[Skip to Content]
[Skip to Content Landing]
Article
August 20, 1960

POSSIBILITY OF IATROGENIC FACTORS RESPONSIBLE FOR HYPERNATREMIA IN DEHYDRATED INFANTS

Author Affiliations

Chicago

Pediatric Consultant, Division of Services for Crippled Children, University of Illinois (Dr. DeYoung), and Associate Professor, Department of Pediatrics, Stritch School of Medicine, Loyola University (Dr. Diamond).

JAMA. 1960;173(16):1806-1808. doi:10.1001/jama.1960.03020340024006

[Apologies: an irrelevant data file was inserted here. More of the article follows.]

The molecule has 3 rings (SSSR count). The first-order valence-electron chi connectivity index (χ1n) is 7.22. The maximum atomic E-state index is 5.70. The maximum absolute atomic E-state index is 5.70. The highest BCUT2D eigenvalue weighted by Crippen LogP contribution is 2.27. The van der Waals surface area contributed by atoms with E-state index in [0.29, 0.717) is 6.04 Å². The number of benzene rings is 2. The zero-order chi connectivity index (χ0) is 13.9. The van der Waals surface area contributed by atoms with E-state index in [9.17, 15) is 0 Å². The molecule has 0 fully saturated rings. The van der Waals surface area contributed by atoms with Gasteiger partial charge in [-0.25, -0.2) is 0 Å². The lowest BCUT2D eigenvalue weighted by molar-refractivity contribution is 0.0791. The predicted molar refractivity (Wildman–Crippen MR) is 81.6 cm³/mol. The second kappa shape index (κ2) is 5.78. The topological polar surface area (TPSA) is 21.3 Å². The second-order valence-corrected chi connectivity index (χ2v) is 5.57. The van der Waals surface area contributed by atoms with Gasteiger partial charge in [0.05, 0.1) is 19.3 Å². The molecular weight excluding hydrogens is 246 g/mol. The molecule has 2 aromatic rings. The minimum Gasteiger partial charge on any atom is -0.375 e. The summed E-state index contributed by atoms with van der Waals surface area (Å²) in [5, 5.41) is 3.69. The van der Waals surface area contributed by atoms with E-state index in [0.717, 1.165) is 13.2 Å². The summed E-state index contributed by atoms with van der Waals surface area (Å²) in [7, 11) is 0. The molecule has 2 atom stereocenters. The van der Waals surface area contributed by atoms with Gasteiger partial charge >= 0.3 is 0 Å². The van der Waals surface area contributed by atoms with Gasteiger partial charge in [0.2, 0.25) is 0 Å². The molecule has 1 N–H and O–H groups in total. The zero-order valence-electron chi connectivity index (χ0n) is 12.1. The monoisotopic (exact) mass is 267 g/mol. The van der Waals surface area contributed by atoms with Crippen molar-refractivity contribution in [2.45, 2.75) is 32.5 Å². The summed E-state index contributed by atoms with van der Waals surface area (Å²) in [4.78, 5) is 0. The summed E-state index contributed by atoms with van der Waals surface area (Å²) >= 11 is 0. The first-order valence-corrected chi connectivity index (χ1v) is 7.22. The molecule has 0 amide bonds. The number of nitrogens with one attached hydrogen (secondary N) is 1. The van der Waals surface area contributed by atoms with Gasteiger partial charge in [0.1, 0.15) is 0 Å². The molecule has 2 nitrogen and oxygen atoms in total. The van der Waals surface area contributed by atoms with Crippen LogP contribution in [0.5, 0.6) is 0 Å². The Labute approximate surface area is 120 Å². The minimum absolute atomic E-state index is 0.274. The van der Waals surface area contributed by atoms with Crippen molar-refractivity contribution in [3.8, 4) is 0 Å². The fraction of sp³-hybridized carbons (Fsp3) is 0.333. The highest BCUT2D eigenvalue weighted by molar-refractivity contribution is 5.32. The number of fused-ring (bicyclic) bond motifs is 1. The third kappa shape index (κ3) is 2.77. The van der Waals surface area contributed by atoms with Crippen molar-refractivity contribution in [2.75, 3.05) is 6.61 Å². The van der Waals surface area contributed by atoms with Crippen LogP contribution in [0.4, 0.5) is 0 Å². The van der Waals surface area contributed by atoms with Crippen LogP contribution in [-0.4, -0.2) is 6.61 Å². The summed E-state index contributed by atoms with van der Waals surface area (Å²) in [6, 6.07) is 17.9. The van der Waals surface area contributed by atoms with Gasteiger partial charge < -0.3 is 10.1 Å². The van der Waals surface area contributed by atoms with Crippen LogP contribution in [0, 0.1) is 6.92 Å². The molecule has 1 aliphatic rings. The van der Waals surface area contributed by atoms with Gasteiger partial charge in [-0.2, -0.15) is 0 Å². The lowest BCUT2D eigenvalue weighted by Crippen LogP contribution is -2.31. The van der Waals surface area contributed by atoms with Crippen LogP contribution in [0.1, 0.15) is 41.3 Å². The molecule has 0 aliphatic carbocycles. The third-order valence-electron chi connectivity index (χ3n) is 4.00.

Abstract

Current trends in the therapy of acute diarrheal disease in infants and children may be responsible for the reported increase in the incidence of hypernatremia. In a series of 47 cases, 10 patients were found to have a serum sodium concentration of 150 mEq. per liter or above. These patients, mildly ill initially, became hypernatremic after receiving medical care as follows: the prescription of abnormally large quantities of liquids with high salt content for oral ingestion (seven cases), the administration of isotonic sodium chloride solution by hypodermoclysis (two cases), or the intravenous administration of electrolyte solutions at too rapid a rate (two cases). The resulting hypernatremia produced coma in nine cases, convulsions in six cases, death in two cases, and persistent convulsive disorders in three cases.

×